Paul is a brilliant marketer who I believe has some fantastic ideas, but is it at all possible that Elle Darby is actually in on this round? What I have yet to see reported in any of the recent coverage is the existence of this video from October 2017. “House of Influencers” is a Funny or Die-style satire of influencer culture, particularly in the fashion, beauty and travel space. It’s a video produced by Stenson, starring comic Jen Hatton and it’s brilliant:

Isn’t it just a tad bit of an odd coincidence that what occurred in that video ended up happening in real life just three months later? But underneath this, there’s a darker thing brewing, and while I think it’s extremely misguided to paint all social influencers as unethical, Paul has some real points that need to be considered, and hopefully this entire controversy (no matter real or fabricated) will open some eyes and allow some folks to pull back and take a good look at their behavior. Of particular note is that Paul, in a just-posted video, calls out a barrage of other influencers who have left 1-star reviews on his businesses due to this week’s events. Indeed, can you trust the influence of someone who leaves a bad review of a property that they’ve never even been to?

That type of behavior, paired with much of the immediate reaction of “being offended” without looking deeper into things, helps to make an entire industry look worse. While we have FTC guidelines that need to be followed here in the States (some still skirt them) looking at Miss Darby’s channel makes me wonder about how other countries handle such things. Sadly, what I do see is that the Kardashian-style trash culture is infecting the rest of the globe.

But what do I know? 

I’ve spent the past 1400 words or so pondering how marketers and influencers can be better, but at the same time I can’t help but think about planning a trip to Dublin. I’ve never really had much interest in international travel (that’s my wife’s thing), nor have I ever considered visiting Ireland. Yet now, I really want to stay at the Charleville Lodge and enjoy a meal at The White Moose Cafe. Should I ever find myself in that area of the world, I’ll gladly pay for both. This infomercial has me sold…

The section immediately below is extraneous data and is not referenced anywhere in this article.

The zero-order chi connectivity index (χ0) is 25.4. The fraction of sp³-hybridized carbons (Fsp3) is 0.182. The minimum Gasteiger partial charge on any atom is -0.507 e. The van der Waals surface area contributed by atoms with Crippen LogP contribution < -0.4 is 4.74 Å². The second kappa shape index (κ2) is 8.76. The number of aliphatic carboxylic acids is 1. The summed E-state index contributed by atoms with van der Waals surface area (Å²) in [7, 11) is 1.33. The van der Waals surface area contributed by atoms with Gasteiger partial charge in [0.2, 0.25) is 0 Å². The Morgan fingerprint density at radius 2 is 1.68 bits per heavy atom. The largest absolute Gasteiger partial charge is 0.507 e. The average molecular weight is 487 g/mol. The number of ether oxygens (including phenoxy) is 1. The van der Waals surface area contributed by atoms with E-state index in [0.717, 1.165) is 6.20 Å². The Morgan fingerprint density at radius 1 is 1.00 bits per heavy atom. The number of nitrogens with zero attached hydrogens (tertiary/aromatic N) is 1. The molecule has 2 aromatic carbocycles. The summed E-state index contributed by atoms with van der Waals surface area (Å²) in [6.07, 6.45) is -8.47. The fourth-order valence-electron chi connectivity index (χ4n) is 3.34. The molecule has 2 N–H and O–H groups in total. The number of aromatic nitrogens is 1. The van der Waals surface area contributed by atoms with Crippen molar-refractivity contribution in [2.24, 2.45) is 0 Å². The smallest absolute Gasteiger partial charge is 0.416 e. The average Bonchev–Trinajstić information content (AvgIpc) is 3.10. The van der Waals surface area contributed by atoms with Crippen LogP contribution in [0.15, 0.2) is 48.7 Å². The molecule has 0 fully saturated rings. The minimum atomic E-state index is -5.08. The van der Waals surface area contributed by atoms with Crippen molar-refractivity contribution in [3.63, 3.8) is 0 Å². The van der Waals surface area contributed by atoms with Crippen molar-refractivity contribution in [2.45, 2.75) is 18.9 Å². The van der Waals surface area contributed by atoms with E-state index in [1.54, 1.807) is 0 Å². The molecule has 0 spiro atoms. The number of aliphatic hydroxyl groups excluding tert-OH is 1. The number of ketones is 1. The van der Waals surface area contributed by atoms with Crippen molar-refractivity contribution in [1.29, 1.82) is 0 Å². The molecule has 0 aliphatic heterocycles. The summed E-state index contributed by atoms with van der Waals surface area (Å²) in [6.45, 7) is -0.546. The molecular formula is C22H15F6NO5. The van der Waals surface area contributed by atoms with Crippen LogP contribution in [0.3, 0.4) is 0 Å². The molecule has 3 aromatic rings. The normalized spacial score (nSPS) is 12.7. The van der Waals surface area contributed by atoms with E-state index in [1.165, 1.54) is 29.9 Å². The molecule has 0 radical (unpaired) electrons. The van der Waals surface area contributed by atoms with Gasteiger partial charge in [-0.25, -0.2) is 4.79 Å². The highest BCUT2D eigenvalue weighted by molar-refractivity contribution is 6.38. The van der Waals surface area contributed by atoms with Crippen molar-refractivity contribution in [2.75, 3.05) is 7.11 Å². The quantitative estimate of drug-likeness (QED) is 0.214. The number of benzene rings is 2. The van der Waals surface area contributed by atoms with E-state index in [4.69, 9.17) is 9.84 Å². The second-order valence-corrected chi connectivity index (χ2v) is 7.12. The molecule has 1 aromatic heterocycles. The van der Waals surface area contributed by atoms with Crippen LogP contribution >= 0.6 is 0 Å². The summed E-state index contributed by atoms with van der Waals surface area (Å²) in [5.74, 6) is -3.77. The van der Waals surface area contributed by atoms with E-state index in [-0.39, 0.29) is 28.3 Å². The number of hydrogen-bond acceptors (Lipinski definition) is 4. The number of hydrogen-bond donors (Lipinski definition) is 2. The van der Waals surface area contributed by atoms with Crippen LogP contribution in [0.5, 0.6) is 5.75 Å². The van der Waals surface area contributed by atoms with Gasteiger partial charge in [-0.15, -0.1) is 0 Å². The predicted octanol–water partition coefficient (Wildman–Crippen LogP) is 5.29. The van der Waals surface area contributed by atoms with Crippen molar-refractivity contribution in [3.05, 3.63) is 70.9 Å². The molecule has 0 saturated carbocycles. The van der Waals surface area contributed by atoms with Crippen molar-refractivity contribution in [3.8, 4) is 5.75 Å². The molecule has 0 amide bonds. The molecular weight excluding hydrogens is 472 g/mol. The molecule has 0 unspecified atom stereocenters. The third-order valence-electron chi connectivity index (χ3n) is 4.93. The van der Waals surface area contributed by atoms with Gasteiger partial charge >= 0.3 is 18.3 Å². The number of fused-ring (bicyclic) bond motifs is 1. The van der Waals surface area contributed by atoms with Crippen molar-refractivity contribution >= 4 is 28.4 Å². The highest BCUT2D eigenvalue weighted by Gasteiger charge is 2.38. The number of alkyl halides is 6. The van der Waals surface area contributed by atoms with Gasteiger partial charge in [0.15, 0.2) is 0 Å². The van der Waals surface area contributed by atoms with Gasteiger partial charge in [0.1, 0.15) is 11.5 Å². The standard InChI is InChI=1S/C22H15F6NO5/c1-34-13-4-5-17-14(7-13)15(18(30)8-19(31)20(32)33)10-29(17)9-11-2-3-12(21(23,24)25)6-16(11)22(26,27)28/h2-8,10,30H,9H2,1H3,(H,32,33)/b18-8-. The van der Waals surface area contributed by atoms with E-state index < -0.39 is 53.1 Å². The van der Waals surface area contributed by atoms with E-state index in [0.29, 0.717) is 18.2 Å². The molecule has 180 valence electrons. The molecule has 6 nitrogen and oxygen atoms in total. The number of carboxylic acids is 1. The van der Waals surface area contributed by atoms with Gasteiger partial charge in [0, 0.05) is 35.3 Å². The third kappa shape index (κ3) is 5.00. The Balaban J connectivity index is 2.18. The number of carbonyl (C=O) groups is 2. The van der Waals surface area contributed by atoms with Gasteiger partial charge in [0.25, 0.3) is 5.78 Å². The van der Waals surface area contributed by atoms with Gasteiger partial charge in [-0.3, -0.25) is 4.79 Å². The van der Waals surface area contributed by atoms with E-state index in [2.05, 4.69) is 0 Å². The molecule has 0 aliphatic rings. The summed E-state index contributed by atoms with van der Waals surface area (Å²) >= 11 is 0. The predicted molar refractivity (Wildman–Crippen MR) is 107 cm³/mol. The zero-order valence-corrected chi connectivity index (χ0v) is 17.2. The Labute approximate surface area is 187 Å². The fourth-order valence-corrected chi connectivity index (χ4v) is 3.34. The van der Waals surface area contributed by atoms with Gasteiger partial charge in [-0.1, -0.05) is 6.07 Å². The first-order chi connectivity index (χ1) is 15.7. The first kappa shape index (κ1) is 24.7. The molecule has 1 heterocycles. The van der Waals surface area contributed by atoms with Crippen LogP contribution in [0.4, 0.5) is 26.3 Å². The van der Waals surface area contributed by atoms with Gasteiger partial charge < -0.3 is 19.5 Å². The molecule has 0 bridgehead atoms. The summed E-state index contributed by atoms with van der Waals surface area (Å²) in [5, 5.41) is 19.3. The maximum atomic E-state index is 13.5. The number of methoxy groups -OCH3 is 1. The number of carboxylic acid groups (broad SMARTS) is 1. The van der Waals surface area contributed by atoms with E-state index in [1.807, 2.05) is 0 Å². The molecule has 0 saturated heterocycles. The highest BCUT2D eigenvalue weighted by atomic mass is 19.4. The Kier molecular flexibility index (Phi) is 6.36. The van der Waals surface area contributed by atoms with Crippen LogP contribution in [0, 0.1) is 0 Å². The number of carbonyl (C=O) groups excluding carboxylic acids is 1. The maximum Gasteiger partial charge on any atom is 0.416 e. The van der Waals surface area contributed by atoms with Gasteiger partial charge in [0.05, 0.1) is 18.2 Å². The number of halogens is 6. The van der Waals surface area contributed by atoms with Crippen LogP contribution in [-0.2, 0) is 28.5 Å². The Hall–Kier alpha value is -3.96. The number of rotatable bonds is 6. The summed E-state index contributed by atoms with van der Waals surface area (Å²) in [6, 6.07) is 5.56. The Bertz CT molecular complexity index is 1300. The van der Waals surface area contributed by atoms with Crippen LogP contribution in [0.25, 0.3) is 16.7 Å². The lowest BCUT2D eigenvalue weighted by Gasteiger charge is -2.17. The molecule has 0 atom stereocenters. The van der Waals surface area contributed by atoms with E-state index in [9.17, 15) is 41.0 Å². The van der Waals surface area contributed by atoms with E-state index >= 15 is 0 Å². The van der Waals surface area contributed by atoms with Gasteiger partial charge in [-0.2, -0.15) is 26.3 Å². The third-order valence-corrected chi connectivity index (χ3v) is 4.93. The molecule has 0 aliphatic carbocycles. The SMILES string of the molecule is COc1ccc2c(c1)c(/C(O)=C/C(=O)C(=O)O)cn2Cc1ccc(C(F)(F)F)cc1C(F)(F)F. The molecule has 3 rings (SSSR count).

Bottom line for today: Think about what you do. Think about how your actions might reflect not only on yourself, but on your industry. Think about the ethics of media and how you will make a commitment to being the best you can be. As an influencer, serving your audience should be priority #1 – providing content that they will find entertaining, informative, and truthful. You don’t set out to become an influencer. That’s the first lesson. And once you are, you never admit that or say it to your audience. That’s lesson #2.

Influencer marketing can be a powerful tool, but it needs to be done right.

Bonus: What is all this “negative” publicity worth? The 2015 incident with vegans was said to have garnered “six-figure results,” and this current round of “#bloggergate” (yes, there’s a hashtag) has been estimated by Dublin-based PR firm ClearStory to have benefited both sides handsomely. As of yesterday, the media placement generated is said to have been worth over $2M in favor of the cafe and lodge, and over $4M in favor of Elle Darby. 

UPDATED: January 22, 2018. Another fantastic video…